Agricultural innovations in the age of climate change
Waterloo researchers test what it takes to convert forests to productive farmland and explore how to make that transition equitable
Waterloo researchers test what it takes to convert forests to productive farmland and explore how to make that transition equitableBy Chantal Vallis Faculty of Environment
It’s predicted that where we grow our food will have to shift north as increasing temperatures due to climate change make it too hot for crops to thrive near the equator. But moving our crops north, specifically into the Boreal Forest, is not as simple as it sounds.
The problem is that the soil is not as fertile. Plus, one loses a lot of historically stored carbon that goes back into the atmosphere — carbon that is essential for the soil’s health. With these challenges in mind, researchers from the University of Waterloo, in partnership with Memorial University, are testing what it takes to sustainably convert the land and explore what the biggest return in crop productivity is for the least amount of greenhouse gas emissions.
“The goal of the project is to test land management systems and locally available materials that can improve the soil for agricultural use,” says Maren Oelbermann, professor in the Faculty of Environment and the project co-lead. “The soil that is converted from forest to agriculture is acidic (low pH), so we are experimenting with treatments like biochar, fish and shrimp waste, and lime to correct the imbalance and optimize the production of crops like oats and peas.”
The project, BioSoil North: Local solutions for soil health resilience and mitigation of greenhouse gases, was launched in April 2023 and includes three sites in Happy Valley-Goose Bay in Labrador — a subarctic region where the impact of climate change has already occurred, making it an ideal candidate for testing farming in the north.
“If you were to study agriculture in Southern Ontario or the Canadian Prairies, you are studying slight variations of things that have been done for over 100 years,” says Aman Dhindsa, a graduate student completing his research with Dr. Oelbermann. “When you are doing agriculture in the subarctic – everything is novel. It’s exciting because it’s brand new,” he continues. Dhindsa was a technician on the farms this summer and oversaw the farming experiments from set up to harvesting and took part in the newest farm’s conversion.
While this project may be the first of its kind in North America, the researchers are quick to point out that they aren’t the first people to farm the north. There were generations of colonial settlers that attempted to do the same across the north from Labrador to Alaska.
“We can’t approach the project from just a scientific perspective,” says Dhindsa. “We have to keep in mind how this work interacts with capitalism, the history of colonialism and food security. There is a lot of thought put into how this project can and should tackle systemic and deeply interconnected issues, and ensure that what is created is fair, inclusive and solves community problems together.”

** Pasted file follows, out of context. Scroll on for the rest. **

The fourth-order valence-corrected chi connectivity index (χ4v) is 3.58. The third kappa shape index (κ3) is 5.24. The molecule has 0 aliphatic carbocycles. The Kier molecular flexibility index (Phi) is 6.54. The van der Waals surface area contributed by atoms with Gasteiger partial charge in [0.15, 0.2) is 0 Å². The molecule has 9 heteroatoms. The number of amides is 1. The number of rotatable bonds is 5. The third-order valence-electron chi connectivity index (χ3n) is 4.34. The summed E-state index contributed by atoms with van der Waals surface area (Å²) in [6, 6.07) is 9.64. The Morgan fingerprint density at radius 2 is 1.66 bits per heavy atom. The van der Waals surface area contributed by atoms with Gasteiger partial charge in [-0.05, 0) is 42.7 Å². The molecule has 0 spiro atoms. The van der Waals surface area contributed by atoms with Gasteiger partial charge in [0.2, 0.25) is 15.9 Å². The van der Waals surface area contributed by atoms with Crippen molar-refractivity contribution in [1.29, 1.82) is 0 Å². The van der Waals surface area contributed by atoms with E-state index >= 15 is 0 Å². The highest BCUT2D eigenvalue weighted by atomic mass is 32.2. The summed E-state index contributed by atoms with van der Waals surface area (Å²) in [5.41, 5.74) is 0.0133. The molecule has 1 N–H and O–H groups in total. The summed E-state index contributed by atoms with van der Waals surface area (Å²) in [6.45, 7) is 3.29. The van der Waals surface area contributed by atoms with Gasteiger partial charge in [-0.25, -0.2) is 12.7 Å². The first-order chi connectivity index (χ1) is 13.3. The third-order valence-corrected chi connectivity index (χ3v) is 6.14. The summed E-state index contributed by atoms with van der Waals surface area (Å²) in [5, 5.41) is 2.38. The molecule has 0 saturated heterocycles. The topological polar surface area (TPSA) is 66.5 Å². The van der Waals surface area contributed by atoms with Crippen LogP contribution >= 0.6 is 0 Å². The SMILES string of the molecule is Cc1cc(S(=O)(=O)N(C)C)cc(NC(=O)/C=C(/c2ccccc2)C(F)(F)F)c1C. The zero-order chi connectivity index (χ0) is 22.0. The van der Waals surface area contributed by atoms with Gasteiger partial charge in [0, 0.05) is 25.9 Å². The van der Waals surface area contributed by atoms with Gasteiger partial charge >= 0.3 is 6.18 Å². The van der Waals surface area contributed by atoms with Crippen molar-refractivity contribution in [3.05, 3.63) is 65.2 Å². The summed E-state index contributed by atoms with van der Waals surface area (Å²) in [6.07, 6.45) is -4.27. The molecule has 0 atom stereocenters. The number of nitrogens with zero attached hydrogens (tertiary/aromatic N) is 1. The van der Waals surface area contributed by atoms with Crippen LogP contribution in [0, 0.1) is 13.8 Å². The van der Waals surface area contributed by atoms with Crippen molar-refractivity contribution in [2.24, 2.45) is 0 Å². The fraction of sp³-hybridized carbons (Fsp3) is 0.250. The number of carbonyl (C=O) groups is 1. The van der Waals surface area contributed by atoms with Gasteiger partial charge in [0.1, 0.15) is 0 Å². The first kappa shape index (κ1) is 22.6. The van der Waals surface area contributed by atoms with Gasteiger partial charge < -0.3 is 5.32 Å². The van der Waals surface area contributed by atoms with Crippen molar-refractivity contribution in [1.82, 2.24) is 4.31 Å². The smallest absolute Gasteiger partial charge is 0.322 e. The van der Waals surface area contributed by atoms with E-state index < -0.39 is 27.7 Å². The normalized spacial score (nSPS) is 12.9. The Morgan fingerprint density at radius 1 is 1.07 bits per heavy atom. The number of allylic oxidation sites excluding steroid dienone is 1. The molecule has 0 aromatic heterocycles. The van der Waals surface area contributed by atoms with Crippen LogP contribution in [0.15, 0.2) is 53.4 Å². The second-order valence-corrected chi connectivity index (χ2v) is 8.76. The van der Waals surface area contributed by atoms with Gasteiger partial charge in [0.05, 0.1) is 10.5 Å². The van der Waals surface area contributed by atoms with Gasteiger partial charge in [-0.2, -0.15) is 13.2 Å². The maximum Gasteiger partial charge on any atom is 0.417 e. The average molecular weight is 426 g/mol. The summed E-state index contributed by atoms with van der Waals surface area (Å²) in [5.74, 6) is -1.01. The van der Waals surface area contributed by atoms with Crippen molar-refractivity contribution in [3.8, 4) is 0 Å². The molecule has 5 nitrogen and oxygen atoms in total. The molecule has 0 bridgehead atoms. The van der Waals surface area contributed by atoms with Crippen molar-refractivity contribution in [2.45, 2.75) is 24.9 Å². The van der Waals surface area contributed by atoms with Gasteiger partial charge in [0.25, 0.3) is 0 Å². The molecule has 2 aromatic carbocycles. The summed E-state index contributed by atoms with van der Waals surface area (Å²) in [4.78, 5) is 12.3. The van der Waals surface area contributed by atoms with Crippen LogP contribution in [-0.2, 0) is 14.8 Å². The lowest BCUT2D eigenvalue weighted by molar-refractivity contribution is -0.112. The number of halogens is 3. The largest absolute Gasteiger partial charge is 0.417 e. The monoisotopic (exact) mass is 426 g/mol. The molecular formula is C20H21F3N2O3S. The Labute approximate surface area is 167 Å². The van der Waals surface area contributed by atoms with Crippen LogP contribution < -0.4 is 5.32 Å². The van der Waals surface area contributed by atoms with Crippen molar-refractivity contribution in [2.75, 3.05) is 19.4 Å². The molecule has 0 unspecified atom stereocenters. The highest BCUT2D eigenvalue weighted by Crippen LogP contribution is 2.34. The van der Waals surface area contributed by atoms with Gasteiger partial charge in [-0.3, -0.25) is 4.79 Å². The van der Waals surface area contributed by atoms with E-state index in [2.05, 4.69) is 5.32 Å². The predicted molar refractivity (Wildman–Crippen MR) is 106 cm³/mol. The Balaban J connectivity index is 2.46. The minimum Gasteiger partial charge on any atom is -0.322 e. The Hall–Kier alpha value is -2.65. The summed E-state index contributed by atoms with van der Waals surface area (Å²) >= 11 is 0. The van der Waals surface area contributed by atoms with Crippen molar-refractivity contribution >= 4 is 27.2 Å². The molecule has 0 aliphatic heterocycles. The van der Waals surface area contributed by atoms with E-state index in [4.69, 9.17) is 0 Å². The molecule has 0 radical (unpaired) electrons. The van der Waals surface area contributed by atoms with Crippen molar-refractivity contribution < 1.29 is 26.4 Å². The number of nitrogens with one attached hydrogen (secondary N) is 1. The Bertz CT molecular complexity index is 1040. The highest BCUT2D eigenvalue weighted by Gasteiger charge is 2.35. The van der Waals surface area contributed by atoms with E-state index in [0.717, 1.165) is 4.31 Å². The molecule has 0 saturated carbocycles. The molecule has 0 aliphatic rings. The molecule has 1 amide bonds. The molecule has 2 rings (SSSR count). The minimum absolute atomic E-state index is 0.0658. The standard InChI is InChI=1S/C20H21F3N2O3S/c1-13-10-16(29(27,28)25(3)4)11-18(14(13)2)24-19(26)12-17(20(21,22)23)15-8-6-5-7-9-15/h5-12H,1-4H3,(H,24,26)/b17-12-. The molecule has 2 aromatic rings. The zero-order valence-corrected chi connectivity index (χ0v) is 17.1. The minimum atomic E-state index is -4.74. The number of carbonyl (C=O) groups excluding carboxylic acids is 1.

For decades, the Happy-Valley Goose Bay region, home to Innu of northern Labrador like the Sheshatshiu community, has experienced food security issues because of unreliable imports and a lack of farming infrastructure. Farming will become a significant tool in delivering food security and, most critically, food sovereignty to the north. The research farms involved in the project are owned by Innu, Innuit and settler farmers. The crops produced on the farms supply the local market as well as the communities in Nunatsiavut along the northern shore of Labrador. The hope is that this project will improve not only access to food but also contribute to some of the infrastructure development to enhance the overall economy.
Moving into the winter, the researchers will gear up to analyze the data and prepare for the next farming cycle. When they are back in the field next spring, they will start measuring greenhouse gas emissions in addition to soil fertility, to examine how that relates to crop productivity.
While this project is just one piece of the northern food security puzzle, it is also a model site for integrating food and climate change solutions relevant across the global north.
BioSoil North: Local solutions for soil health resilience and mitigation of greenhouse gases is funded by NSERC alliance.
The University of Waterloo acknowledges that much of our work takes place on the traditional territory of the Neutral, Anishinaabeg and Haudenosaunee peoples. Our main campus is situated on the Haldimand Tract, the land granted to the Six Nations that includes six miles on each side of the Grand River. Our active work toward reconciliation takes place across our campuses through research, learning, teaching, and community building, and is co-ordinated within the Office of Indigenous Relations.